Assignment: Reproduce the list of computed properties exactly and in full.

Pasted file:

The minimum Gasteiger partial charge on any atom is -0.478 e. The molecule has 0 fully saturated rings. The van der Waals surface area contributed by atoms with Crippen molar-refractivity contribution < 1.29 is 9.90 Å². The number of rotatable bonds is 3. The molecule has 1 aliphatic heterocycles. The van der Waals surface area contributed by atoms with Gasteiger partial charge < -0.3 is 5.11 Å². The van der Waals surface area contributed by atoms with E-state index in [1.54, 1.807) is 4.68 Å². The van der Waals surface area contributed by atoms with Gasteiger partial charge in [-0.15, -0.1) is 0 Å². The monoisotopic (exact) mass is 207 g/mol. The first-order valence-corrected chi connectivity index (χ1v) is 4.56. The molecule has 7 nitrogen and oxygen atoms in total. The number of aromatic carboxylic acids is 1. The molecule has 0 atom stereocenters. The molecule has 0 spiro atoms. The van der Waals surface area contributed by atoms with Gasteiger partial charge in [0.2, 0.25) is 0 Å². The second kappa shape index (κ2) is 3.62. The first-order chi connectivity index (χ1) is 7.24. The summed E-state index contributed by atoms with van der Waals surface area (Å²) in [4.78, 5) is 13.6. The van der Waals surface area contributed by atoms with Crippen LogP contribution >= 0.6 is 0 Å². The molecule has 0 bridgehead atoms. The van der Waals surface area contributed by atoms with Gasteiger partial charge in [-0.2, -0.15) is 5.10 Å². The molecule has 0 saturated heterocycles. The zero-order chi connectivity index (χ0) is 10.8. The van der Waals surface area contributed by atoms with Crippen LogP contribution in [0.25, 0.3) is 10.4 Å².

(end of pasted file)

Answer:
The minimum Gasteiger partial charge on any atom is -0.478 e. The molecule has 0 fully saturated rings. The van der Waals surface area contributed by atoms with Crippen molar-refractivity contribution < 1.29 is 9.90 Å². The number of rotatable bonds is 3. The molecule has 1 aliphatic heterocycles. The van der Waals surface area contributed by atoms with Gasteiger partial charge < -0.3 is 5.11 Å². The van der Waals surface area contributed by atoms with E-state index in [1.54, 1.807) is 4.68 Å². The van der Waals surface area contributed by atoms with Gasteiger partial charge in [-0.15, -0.1) is 0 Å². The monoisotopic (exact) mass is 207 g/mol. The first-order valence-corrected chi connectivity index (χ1v) is 4.56. The molecule has 7 nitrogen and oxygen atoms in total. The number of aromatic carboxylic acids is 1. The molecule has 0 atom stereocenters. The molecule has 0 spiro atoms. The van der Waals surface area contributed by atoms with Gasteiger partial charge in [0.2, 0.25) is 0 Å². The second kappa shape index (κ2) is 3.62. The first-order chi connectivity index (χ1) is 7.24. The summed E-state index contributed by atoms with van der Waals surface area (Å²) in [4.78, 5) is 13.6. The van der Waals surface area contributed by atoms with Crippen LogP contribution >= 0.6 is 0 Å². The molecule has 0 bridgehead atoms. The van der Waals surface area contributed by atoms with Gasteiger partial charge in [-0.2, -0.15) is 5.10 Å². The molecule has 0 saturated heterocycles. The zero-order chi connectivity index (χ0) is 10.8. The van der Waals surface area contributed by atoms with Crippen LogP contribution in [0.25, 0.3) is 10.4 Å².